The Hebrew Christians were struggling and were ready to 'throw in the towel'. The persecutions were too much, the slander was too much, the difficulties of maintaining their profession of faith was too much.

The author of Hebrews (lets call him Paul), comes along and he says, 'brothers, sisters, hold fast your profession,' meaning hold it tightly. Do not allow it to be let go of.

Commenting on Paul's words to the Hebrews, John Owen writes, "Their [The Hebrew Christians] faith, their love, their diligence, were decayed; and they performed not the works they had some time been fruitful in. And in all these things are men liable to let go their profession. Again, growth and progress in all these is required of professors. The kingdom of God is a growing thing, and out to be so in all them in whom it is by its grace, and who are in it by the observation of its laws."

02 March, 2009

R Scott Clark ON John Calvin ON Musical Instruments in Worship

Dr. R. Scott Clark (URC ruling elder and professor at Westminster West) is doing a good job defending his one paragraph blog post on Instruments in Worship. Join the fun here. If you don't want to join the fun, at least you could read his book.

28 February, 2009

Sabbath a'Brakel: The Privledges of Sonship

I wanted to let my readers know that I am still here and that I do intend on blogging regularly again. Starting the ministry here in Los Angeles has been very quite time consuming (in a good way). I look forward to being on a more regular schedule and being able to blog again as a part of that schedule. Today, the congregation was together for a planning day (lecture here) and I was encouraged by some in the congregation to take up the 'pen'.

On another, very important note, today marks my and Lydia's 7 year anniversary of marriage.

Sabbath a'Brakel....

(1) God cherishes them as His children with a fatherly love. Oh wondrous love! God, who is love, sets His infinite love in motion to cherish with love such persons who in themselves are hateful, despicable, and condemnable. This love is not generated by the desirability of the object, but it originates within Himself, being desirous to love and to love specific individuals. Observe the following concerning this love: "Yea, I have loved thee with an everlasting love: therefore with lovingkindness have I drawn thee" (Jer. 31:3) [II:421].

(2) God has His eye upon them as a Father, to keep them so that no evil will befall them. "He will not suffer thy foot to be moved: He that keepeth thee will not slumber. Behold, He that keepeth Israel shall neither slumber nor sleep. The LORD is thy keeper: the LORD is thy shade upon thy right hand. The sun shall not smite thee by day, nor the moon by night. The LORD shall preserve thee from all evil: He shall preserve thy soul. The LORD shall preserve thy going out and thy coming in from this time forth, and even for evermore" (Psa. 121:3-8). How safely may such a child rest and trust under the shadow of His wings! He need neither fear nor be careful, for the Lord cares for him (1 Pet. 5:7) [II:421].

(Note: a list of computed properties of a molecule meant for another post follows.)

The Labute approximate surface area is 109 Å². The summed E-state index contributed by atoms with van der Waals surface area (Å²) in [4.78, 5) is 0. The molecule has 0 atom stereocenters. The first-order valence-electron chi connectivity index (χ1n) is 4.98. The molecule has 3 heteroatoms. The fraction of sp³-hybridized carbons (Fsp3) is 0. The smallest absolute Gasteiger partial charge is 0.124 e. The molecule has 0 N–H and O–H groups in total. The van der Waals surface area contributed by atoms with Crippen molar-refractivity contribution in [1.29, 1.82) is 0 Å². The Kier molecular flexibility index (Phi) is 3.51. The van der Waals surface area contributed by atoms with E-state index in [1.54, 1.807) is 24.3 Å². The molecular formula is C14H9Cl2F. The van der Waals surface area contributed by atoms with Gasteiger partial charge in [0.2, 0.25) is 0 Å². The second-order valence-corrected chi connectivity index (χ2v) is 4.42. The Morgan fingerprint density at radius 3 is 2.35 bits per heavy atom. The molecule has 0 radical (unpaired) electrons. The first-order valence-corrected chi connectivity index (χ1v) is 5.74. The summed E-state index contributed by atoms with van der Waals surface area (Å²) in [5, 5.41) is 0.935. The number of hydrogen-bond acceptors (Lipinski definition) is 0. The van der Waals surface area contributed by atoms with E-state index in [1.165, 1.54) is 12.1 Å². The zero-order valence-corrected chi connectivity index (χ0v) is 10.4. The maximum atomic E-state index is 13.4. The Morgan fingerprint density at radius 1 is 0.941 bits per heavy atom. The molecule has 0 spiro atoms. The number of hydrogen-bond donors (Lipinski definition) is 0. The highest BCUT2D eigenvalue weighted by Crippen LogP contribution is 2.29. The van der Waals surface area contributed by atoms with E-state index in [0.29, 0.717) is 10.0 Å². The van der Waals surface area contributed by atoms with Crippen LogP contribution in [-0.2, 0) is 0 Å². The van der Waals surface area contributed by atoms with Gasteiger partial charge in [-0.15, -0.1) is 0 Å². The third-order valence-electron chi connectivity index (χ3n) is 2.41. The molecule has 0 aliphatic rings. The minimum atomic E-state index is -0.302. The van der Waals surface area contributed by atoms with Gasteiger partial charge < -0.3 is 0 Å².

(3) Since He preserves them, He cares for them in all that they need according to body and soul, so that they need not be concerned as to what they shall eat and drink and wherewithal they shall be clothed, for their heavenly Father knows what they stand in need of. He who feeds the fowls of the air and clothes the lilies of the field with more glory than even a Solomon, will He not provide food and clothing for His dear children? The Lord Jesus impresses this upon us in this convincing manner in Matthew 6:25 (II: 422).

(4) God has compassion and pity with them in all their bodily and spiritual ailments. It pleases the Lord to lead His children to heaven through many adversities and tribulations, in order that they may thus learn to know and feel their sins, be kept humble, be weaned from the world, be stirred up to prayer, be motivated to trust in Him, to attentively acknowledge His help and His preceding grace, to give all things into His hands and to be satisfied with His government (II: 422).

(5) Since they are children, God hears and answers them as their loving Father. As children they take refuge to their Father in their perplexity and by reason of this relationship they call Him, "Abba, Father!" In an intimate manner they bring their needs before Him, and with teary eyes they tell Him what their sorrow is. They cry out, "My Father, the cross is so heavy and it is so very painful for me; it lasts so long and I do not see my way through. Thou art able to help me, however, for Thou hast promised it and Thou dost indeed have compassion with me. Therefore, my Father! help me, support me, and deliver me!" The Lord looks upon such children in love, and is pleased with their childlike complaints and their taking refuge to Him. He shall most certainly answer them and deliver them at His time and in His manner. "If ye then, being evil, know how to give good gifts unto your children: how much more shall your heavenly Father give the Holy Spirit to them that ask Him?" (Luke 11:13); "How much more shall your Father which is in heaven give good things to them that ask Him?" (Mat. 7:11) [II: 423].

(6) Since they are children, they are free (II: 423). [1] They are free from the covenant of works. [2] They are also free from the old ceremonial administration. [3] They are free from the power of Satan, who will neither have power nor dominion over them as he did prior to their conversion (2 Tim. 2:26). [4] They are free from the dominion of sin. [5] They are free from eternal condemnation (II: 423-424).